Good decisions don’t always have a good outcome, just as bad decisions don’t always have bad outcomes. Sometimes bad outcomes happen to good decisions. And sometimes good things happen to bad decisions. Learning to distinguish between when you’re brilliant and lucky is the key to rapid improvement.
When other people make decisions with bad outcomes, we tend to focus on the people behind the decision. We can’t seem to shake the belief that good people make good decisions and bad people make bad decisions. It’s easy to think that we would have made a better decision.
When our decisions have bad outcomes we know the outcomes is not all there is to see. Our thoughts and intentions come into play. We can’t see the thoughts and intentions of others—we only see their actions through a biased lens. We can, however, see our thoughts and intentions. Our bad outcomes happen because we were unlucky.
The Decision Outcome Matrix
Consider this simple two-by-two decision outcome matrix.
We want to deserve success. Everyone wants to be in the upper left box — a good process that results in a good outcome. The problem is the world doesn’t always comply with our wishes. Following a good process can lead to a bad outcome because of uncertainty.
A good process with a bad outcome requires that we remember nothing is for sure.
Bad outcomes from a bad process require a choice. If we are delusional and let our ego dominate, we mistakenly see this as bad luck. While we are aware that we had a negative outcome, we are unaware that it resulted from a bad process. In this case, we learn nothing. We are doomed to repeat our mistakes. More self-reflective people see bad outcomes resulting from bad process as an opportunity to learn as much as we can to avoid repeat failures.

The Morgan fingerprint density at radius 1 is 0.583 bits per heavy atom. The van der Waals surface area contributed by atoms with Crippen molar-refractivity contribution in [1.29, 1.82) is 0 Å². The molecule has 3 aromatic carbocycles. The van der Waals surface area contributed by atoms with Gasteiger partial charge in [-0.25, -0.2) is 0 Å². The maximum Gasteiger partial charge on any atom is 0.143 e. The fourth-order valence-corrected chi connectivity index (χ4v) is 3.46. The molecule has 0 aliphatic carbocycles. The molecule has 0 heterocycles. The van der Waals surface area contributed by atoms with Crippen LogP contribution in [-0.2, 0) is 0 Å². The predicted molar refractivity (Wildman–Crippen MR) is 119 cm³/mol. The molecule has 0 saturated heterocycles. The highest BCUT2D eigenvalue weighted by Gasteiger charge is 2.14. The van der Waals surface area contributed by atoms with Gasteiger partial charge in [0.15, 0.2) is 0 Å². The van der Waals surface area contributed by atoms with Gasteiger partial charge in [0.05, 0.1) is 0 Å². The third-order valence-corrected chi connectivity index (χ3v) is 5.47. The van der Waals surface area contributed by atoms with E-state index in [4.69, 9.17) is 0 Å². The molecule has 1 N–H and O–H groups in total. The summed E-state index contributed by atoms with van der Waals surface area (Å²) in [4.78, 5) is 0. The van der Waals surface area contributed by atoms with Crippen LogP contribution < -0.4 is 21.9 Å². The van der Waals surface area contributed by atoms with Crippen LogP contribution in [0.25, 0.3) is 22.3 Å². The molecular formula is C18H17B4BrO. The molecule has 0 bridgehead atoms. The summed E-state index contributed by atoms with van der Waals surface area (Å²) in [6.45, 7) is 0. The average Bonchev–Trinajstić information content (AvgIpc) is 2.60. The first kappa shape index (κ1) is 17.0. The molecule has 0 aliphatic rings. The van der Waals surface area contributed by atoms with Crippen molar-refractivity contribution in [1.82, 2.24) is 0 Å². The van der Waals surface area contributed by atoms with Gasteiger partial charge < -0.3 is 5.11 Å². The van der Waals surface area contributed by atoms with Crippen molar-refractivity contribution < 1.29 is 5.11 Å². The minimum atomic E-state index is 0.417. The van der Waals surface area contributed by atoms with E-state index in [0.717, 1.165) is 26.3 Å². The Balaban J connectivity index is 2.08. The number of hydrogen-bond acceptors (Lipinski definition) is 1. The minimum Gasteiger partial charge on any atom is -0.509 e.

Perhaps the worst quadrant to be in it the lower left — a bad process leads to a good outcome. Ignoring the fact that this isn’t repeatable, we convince ourselves that we deserved success.
If you can’t recognize when you’ve had ‘dumb luck,’ you’ll never be in a position to correct the way you’re making decisions. Eventually, your luck runs out.
Of course it’s easier to place others into the matrix than ourselves. When it comes to others, we see more of reality because we’re a disconnected observer. When it comes to ourselves, however, we default to ego protection.
One of the ways to calibrate your decisions is to use a decision journal. A good decision is known before the outcome. It involves a mental representation of the facts known at the time as well as applied judgment. Good decisions are valuable but they are more valuable if they are part of a good decision process because a good process allows for feedback about where you can improve. This feedback, in turn, allows you to constantly get better at making decisions.